The trickle of detainees leaving Guantanamo Bay continued Friday with the repatriation of a Kuwaiti man, as the general overseeing the military prison denied claims the Pentagon is stalling on shutting it down. Faez Mohammed Ahmed Al-Kandari became the latest transfer, sent back to Kuwait after the United States determined he no longer posed a national security threat. President Barack Obama pledged to shut Guantanamo when he took office in 2009, but his efforts have been repeatedly thwarted by Congress.
ISIS claims that the attack against the tour bus in Egypt’s capital came at al-Baghdadi’s encouragement. The attack failed to harm any of the tourists, who were reportedly Israeli Arabs.
By Joseph Nasr COLOGNE, Germany (Reuters) – The heavy police presence outside Cologne’s Gothic cathedral is not enough to make 16-year-old Lisa Elsner feel safe going out in a city-center still reeling from mass assaults on women on New Year’s Eve. The area is a bustling hub not only for many of Cologne’s 1.2 million people but also for the tourists seeking out its historic sights, and the thousands of revelers due in town for days of raucous Rhineland carnival – now just four weeks away. The German Interior Ministry said on Friday that, out of 32 suspects identified so far, 27 were from North Africa or the Middle East, and 22 were seeking asylum.
Denmark is amending a proposal to confiscate refugees' possessions to pay for their stay by raising the amount they will be allowed to keep after coming under fire from the United Nations refugee agency over its immigration policies. Immigration Minister Inger Stojberg told local news agency Ritzau on Friday that the amount refugees would be able to keep has been increased to 10,000 Danish crowns ($1,460) from the previously proposed 3,000 crowns. Several organizations, including the UN High Commission for Refugees (UNHCR) have censured the Nordic country for the proposal as well as others that will delay family reunification and make acquiring refugee and residence status more difficult.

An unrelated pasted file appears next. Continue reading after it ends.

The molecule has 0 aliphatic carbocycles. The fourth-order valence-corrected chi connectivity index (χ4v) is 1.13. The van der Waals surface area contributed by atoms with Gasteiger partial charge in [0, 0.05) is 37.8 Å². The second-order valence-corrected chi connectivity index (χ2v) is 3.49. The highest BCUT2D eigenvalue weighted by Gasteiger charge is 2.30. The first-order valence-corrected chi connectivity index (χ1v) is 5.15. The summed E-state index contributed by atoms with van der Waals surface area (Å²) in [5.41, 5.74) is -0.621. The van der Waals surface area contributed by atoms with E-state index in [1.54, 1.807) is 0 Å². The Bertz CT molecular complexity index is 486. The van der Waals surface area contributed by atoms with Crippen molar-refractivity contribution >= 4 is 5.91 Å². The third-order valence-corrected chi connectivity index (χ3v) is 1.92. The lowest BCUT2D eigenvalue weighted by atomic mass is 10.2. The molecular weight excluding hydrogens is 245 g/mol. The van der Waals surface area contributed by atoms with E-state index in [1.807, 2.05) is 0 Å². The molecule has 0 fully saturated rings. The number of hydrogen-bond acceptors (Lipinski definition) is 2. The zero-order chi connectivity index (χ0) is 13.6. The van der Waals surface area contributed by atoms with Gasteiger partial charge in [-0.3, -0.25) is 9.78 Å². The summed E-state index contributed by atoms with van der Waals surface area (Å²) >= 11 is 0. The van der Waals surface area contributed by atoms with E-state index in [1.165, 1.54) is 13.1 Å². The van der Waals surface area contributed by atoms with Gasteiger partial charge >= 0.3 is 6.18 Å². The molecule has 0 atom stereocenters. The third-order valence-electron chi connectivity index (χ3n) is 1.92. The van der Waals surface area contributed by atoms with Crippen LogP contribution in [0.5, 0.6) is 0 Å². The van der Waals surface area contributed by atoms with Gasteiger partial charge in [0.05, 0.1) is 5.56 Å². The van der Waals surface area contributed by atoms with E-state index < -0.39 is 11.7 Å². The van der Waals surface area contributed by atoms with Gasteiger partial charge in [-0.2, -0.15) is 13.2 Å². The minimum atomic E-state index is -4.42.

By Noah Barkin and Paul Carrel BERLIN (Reuters) – Nearly two dozen asylum seekers are among those suspected of involvement in mass assaults and muggings on New Year's Eve in Cologne, officials said on Friday, intensifying a debate about Germany's welcome for hundreds of thousands of migrants. The assaults have shocked many Germans and led to calls for tougher laws to punish migrants who commit crimes. On Friday, Cologne police chief Wolfgang Albers, who had been heavily criticism for his handling of the violence and police communications afterwards, was dismissed.
Dudu Bakal, father of Alon Bakal, welcomed the news that the terrorist who murdered his son was dead. “It’s good to know they took him down,” he said. Razi Shaaban, brother of cab driver Amin Shaaban, murdered by Melhem later in the day, said, “It’s good that they reached him, but it’s still difficult because my brother left behind 11 children.”
Nashat Melhem, who perpetrated the shooting terror attack at the Simta bar in Tel Aviv on January 1, was shot and killed by police counter-terrorism forces inside a mosque in the Wadi Ara area town of Arara.